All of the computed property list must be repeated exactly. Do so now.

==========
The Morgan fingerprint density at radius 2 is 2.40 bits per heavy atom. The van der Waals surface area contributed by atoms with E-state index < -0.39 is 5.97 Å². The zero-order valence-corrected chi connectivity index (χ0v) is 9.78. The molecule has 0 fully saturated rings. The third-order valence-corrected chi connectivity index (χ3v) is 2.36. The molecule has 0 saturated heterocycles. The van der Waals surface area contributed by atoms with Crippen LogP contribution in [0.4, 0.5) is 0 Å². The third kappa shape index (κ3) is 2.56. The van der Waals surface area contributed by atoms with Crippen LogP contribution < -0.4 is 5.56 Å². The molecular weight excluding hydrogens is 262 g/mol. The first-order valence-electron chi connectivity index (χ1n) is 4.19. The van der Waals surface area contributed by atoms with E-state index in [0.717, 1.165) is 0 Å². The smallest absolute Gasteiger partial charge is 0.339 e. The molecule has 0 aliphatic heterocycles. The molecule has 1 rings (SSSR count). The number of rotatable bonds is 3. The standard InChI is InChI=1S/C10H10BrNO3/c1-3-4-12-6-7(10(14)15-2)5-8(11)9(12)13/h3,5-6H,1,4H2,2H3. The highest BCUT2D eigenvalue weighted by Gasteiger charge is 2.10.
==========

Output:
The Morgan fingerprint density at radius 2 is 2.40 bits per heavy atom. The van der Waals surface area contributed by atoms with E-state index < -0.39 is 5.97 Å². The zero-order valence-corrected chi connectivity index (χ0v) is 9.78. The molecule has 0 fully saturated rings. The third-order valence-corrected chi connectivity index (χ3v) is 2.36. The molecule has 0 saturated heterocycles. The van der Waals surface area contributed by atoms with Crippen LogP contribution in [0.4, 0.5) is 0 Å². The third kappa shape index (κ3) is 2.56. The van der Waals surface area contributed by atoms with Crippen LogP contribution < -0.4 is 5.56 Å². The molecular weight excluding hydrogens is 262 g/mol. The first-order valence-electron chi connectivity index (χ1n) is 4.19. The van der Waals surface area contributed by atoms with E-state index in [0.717, 1.165) is 0 Å². The smallest absolute Gasteiger partial charge is 0.339 e. The molecule has 0 aliphatic heterocycles. The molecule has 1 rings (SSSR count). The number of rotatable bonds is 3. The standard InChI is InChI=1S/C10H10BrNO3/c1-3-4-12-6-7(10(14)15-2)5-8(11)9(12)13/h3,5-6H,1,4H2,2H3. The highest BCUT2D eigenvalue weighted by Gasteiger charge is 2.10.